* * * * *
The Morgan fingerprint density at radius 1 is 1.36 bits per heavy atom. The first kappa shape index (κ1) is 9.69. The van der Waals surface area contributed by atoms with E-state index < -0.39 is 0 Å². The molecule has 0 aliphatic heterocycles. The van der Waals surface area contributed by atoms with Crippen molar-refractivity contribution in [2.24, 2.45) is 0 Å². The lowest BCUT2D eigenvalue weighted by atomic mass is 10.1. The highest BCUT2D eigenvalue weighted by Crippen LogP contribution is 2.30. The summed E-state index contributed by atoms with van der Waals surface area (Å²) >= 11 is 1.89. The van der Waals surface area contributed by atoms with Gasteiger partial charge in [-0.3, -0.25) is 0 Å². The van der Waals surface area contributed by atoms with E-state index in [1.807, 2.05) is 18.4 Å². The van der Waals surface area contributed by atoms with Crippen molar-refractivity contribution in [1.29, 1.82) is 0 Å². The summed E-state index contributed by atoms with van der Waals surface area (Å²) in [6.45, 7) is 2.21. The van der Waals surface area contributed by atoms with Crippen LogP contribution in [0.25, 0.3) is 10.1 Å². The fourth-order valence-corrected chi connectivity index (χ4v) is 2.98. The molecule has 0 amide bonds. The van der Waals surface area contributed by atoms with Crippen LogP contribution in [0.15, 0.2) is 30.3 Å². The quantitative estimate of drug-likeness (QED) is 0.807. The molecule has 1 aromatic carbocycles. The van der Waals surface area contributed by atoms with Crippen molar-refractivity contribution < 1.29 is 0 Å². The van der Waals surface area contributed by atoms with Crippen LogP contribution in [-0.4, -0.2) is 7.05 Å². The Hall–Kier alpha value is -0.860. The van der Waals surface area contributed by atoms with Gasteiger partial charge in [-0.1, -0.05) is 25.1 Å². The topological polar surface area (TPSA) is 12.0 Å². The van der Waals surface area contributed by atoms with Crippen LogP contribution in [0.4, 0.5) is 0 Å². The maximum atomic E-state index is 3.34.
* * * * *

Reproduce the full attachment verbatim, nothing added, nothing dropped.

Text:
The Morgan fingerprint density at radius 1 is 1.36 bits per heavy atom. The first kappa shape index (κ1) is 9.69. The van der Waals surface area contributed by atoms with E-state index < -0.39 is 0 Å². The molecule has 0 aliphatic heterocycles. The van der Waals surface area contributed by atoms with Crippen molar-refractivity contribution in [2.24, 2.45) is 0 Å². The lowest BCUT2D eigenvalue weighted by atomic mass is 10.1. The highest BCUT2D eigenvalue weighted by Crippen LogP contribution is 2.30. The summed E-state index contributed by atoms with van der Waals surface area (Å²) >= 11 is 1.89. The van der Waals surface area contributed by atoms with Gasteiger partial charge in [-0.3, -0.25) is 0 Å². The van der Waals surface area contributed by atoms with E-state index in [1.807, 2.05) is 18.4 Å². The van der Waals surface area contributed by atoms with Crippen molar-refractivity contribution in [1.29, 1.82) is 0 Å². The summed E-state index contributed by atoms with van der Waals surface area (Å²) in [6.45, 7) is 2.21. The van der Waals surface area contributed by atoms with Crippen LogP contribution in [0.25, 0.3) is 10.1 Å². The fourth-order valence-corrected chi connectivity index (χ4v) is 2.98. The molecule has 0 amide bonds. The van der Waals surface area contributed by atoms with Crippen LogP contribution in [0.15, 0.2) is 30.3 Å². The quantitative estimate of drug-likeness (QED) is 0.807. The molecule has 1 aromatic carbocycles. The van der Waals surface area contributed by atoms with Crippen molar-refractivity contribution < 1.29 is 0 Å². The van der Waals surface area contributed by atoms with Crippen LogP contribution in [-0.4, -0.2) is 7.05 Å². The Hall–Kier alpha value is -0.860. The van der Waals surface area contributed by atoms with Gasteiger partial charge in [-0.1, -0.05) is 25.1 Å². The topological polar surface area (TPSA) is 12.0 Å². The van der Waals surface area contributed by atoms with Crippen LogP contribution in [0.4, 0.5) is 0 Å². The maximum atomic E-state index is 3.34.